For decades I have traced the connection between capitalist organization of society and denial of the living universe as possessing rights equal to a small segment of human society that dominates the Earth and us.
Giving voice to “inanimate” beings such as mountains, rivers, forests, and the non-human life that keeps us alive and healthy is the work of storytellers: artists such as writers, poets, musicians, and the myriad creative visionaries among us. Add birds and every living creature that vocalizes or lays a chemical language on leaves and on trails on any part of the creation.
As humans we must tell the truth of the moment: a destructive way of thinking and operating a society has caused climate change. Extractive technologies are a good example of how a way of thinking about the living Earth as inanimate, a “resource,” allows and even promotes the destruction of the living pith that keep us alive. It is hacking away at the very ground on which our lives depend.
I can think of no other magazine and group of visionaries than Emergence Magazine that is bringing essential truths and astute visionaries to these discussions. Here listen to an interview with Amitav Ghosh, scholar and writer which explores the ways in which capitalism creates an ecological crisis. For people living in countries dependent upon capitalist economies, i.e. the developed world, this is a clear, fresh voice for the unseen and unheard. He discusses his new book: The Nutmeg’s Curse: Parables for a Planet in Crisis.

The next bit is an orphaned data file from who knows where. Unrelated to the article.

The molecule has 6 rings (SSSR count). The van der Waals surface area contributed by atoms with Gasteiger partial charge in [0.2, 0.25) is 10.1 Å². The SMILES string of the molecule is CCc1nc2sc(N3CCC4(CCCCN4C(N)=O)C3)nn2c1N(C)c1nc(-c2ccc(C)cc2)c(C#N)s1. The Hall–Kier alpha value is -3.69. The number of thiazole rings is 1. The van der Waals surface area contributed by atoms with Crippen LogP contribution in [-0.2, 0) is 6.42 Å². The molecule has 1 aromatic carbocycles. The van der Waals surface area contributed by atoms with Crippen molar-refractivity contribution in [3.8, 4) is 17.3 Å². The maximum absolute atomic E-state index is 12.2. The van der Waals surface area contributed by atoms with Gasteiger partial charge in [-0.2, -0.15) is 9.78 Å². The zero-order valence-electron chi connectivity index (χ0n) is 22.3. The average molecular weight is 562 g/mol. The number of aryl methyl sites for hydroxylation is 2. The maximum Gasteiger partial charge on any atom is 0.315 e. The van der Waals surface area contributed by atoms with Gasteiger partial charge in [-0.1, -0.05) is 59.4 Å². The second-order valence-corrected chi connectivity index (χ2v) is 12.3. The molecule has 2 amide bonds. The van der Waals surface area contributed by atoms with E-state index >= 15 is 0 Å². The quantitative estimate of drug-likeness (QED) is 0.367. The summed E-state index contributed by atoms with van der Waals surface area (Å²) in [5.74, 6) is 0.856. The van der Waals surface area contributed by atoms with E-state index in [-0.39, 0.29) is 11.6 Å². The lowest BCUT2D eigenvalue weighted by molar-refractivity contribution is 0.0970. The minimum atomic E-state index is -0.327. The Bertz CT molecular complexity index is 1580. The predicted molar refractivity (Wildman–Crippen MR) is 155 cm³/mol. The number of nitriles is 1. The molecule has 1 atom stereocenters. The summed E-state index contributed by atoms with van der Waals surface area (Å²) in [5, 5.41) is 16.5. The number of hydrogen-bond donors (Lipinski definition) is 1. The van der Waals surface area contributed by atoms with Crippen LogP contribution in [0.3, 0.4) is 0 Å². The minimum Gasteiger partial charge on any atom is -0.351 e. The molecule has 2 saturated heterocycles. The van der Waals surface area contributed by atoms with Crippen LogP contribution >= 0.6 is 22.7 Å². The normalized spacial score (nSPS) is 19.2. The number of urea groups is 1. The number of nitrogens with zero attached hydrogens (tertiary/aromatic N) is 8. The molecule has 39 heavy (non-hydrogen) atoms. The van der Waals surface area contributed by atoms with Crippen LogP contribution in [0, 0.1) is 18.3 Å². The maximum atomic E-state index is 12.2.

Listen to an interview with Amitav Ghosh at Emergence Magazine.
One thought on “Capitalism and Climate”
Hi Susan, I often find that you and I are on the same mental track. You will recall that Kim Stanley Robinson in The Ministry of the Future writes early in the cli-fi novel that “it is easier to imagine the end of the world than the end of capitalism.” In connection with the Robinson book, I am revisiting David Korton’s The Great Turning, where he expounds on Joanna Macy’s statement that we are at a transition point in the “Great Turning” from an industrial growth society to a self-sustaining society in which we measure wealth not by GDP but by the health of the planet and all forms of life. (I had the good fortune of attending a workshop in Oregon where Macy was a major presenter; I was there as a member of Sustainable West Florida.)
I am now grappling with the issue–and trying to write about it–of why we know so much about our economic system is destroying the planet and yet we fail to act. Robinson calls this a cognitive error, and I wish to try to understand why we know but fail to act–even beyond the obvious influence of corporate America in making sure we do not act–look at Joe Manchin and his ties to the coal industry.
I’ll check out the Emergence Magazine interview. I love your photo of the Aldo Leopold cabin!